By Noodleman (Noodleman) on Tuesday, August 24, 2004 - 09:53 am: Edit

Whoah, hold on, Thedad! I was agreeing with you! The whole thing creeps me out no end!

Have you ever read Chomsky's "Understanding Power?" This is the propoganda model of the government elite/media collaberation in spades!

The media aren't dumb--they know who butters their bread. And voters aren't dumb--they're just indoctrinated from birth with all sorts of propaganda that shape their views, and habits.

In fact, the entire discussion of politics today is framed from the get-go in the narrowest possible terms. Both the Democrites and the Repugnicans are way far to the "authoritarian" side of the spectrum.

As to the cold war, it was absolutely instumental for both the Soviets and the US in mainaining the military industrial complex that was the underpinning of both state-sponsored economic models. When it ended, we had to come up with a new bogeyman. Hence, the war on terror.

Nobody in power wanted the cold war to end. Reagan knew it was on its last legs, and used that to his political advantage.

Both Repubs and Dems are equally guilty in foisting this canard on the American people--and the American people are nearly equally guilty for buying it.

Fear is a powerful motivator.

Go, Nader.

By Noodleman (Noodleman) on Tuesday, August 24, 2004 - 09:57 am: Edit

"I believe that there should be a certain level of respect, the same kind of respect a child has for his father regardless of whether the child likes his father or not."

That shows an authoritarian predilection on your part. I respect those who show respect for me, and deserve respect--regardless of their supposed societal rank based upon an arbitrary scale of worthiness.

When George Bush shows that he has respect for human life and dignity, I'll respect him back. And that goes for any Democrat President, too.

I don't respect power out-of-hand, though.

By Thedad (Thedad) on Tuesday, August 24, 2004 - 12:18 pm: Edit

Noodleman, sorry...I did understand that you were agreeing with me, at least on that post. We part ways over Nader but pax vobiscum.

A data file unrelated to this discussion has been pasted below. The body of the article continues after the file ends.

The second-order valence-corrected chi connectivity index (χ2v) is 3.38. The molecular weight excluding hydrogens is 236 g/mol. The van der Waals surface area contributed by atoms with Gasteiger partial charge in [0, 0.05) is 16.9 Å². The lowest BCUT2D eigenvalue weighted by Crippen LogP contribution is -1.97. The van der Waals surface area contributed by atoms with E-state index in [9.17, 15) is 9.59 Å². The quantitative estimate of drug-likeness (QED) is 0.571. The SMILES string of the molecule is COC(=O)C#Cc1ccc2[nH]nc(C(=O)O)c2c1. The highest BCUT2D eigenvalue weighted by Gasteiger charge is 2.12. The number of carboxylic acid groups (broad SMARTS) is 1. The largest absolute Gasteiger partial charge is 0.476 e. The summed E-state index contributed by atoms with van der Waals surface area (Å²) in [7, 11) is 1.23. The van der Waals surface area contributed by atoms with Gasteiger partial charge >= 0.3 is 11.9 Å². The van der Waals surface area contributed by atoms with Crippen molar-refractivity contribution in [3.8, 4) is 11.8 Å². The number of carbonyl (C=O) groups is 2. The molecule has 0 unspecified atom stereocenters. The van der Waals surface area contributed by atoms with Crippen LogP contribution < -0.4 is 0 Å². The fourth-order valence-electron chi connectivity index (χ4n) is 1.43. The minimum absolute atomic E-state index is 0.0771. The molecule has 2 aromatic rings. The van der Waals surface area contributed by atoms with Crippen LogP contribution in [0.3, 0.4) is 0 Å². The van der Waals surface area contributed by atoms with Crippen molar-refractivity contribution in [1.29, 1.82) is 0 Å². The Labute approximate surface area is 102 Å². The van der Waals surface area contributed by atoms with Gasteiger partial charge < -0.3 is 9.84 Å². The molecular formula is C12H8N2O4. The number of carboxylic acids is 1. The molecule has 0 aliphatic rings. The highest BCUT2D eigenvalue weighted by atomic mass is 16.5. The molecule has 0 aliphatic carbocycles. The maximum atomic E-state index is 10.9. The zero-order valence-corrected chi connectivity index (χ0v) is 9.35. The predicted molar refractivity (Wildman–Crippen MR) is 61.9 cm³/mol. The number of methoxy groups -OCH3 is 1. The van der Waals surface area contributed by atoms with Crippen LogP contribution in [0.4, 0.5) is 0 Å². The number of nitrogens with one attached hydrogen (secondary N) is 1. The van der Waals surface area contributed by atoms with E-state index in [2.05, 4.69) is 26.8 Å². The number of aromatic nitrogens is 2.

By Noodleman (Noodleman) on Tuesday, August 24, 2004 - 12:36 pm: Edit

We actually probably don't part ways on Nader. I'm not helping Bush if I can help it. My lever will be pulled for Kerry out of pragmatism. I live in VA and the polls have a 1 point margin for Bush as of yesterday.

I just happen to like Nader because generally he's got brass balls and doesn't knuckle under--though I'm not pleased about his tacit acceptance of Republican signatures. That's uncharacteristic of him.

I'm a "character" voter. It's why I supported McCain in 2000.

Anyhow, Thedad, I look forward to your posts, always. IMHO You've got a good head on your shoulders and I think you're right most of the time, for what it's worth to ya. I'm sure that you can die happy now that you've got my approval.

Pax out, dude.

Cheers!
-El Noodlo

By Hunter1985 (Hunter1985) on Tuesday, August 24, 2004 - 12:38 pm: Edit

Seriously, the guy should have thought ahead, he should have known their were going to be some repurcussions.

If he goes to see the President just to heckle him, he is seriously missing a few synapses. If nothing else, you can hear what the other side stands for, and think of counter-arguments, get ideas, etc. Don't disrupt the event, it does ruin the experience for some people who just want to hear the Prez. speak.

I was lucky enough to attend rallies for BOTH campaigns. Now, it's no secret I'm more of a fan of Bush, but I was still interested in hearing the other side. I went to the Kerry rally, and, politics aside, rallies are just awesome events- both of them were energizing and fun. I listened to his speech, I clapped when he entered, made good points, etc. My only act of defiance was not clapping when I did not agree with him. I didn't stand up and heckle, I was just thinking in my mind, "that's one of the most ridiculous things I've ever heard". I enjoyed the event, and afterwords, I wrote an op-ed piece for my paper criticizing one of Kerry's platform points. I didn't agree with most of what Kerry said, but it was an interesting experience.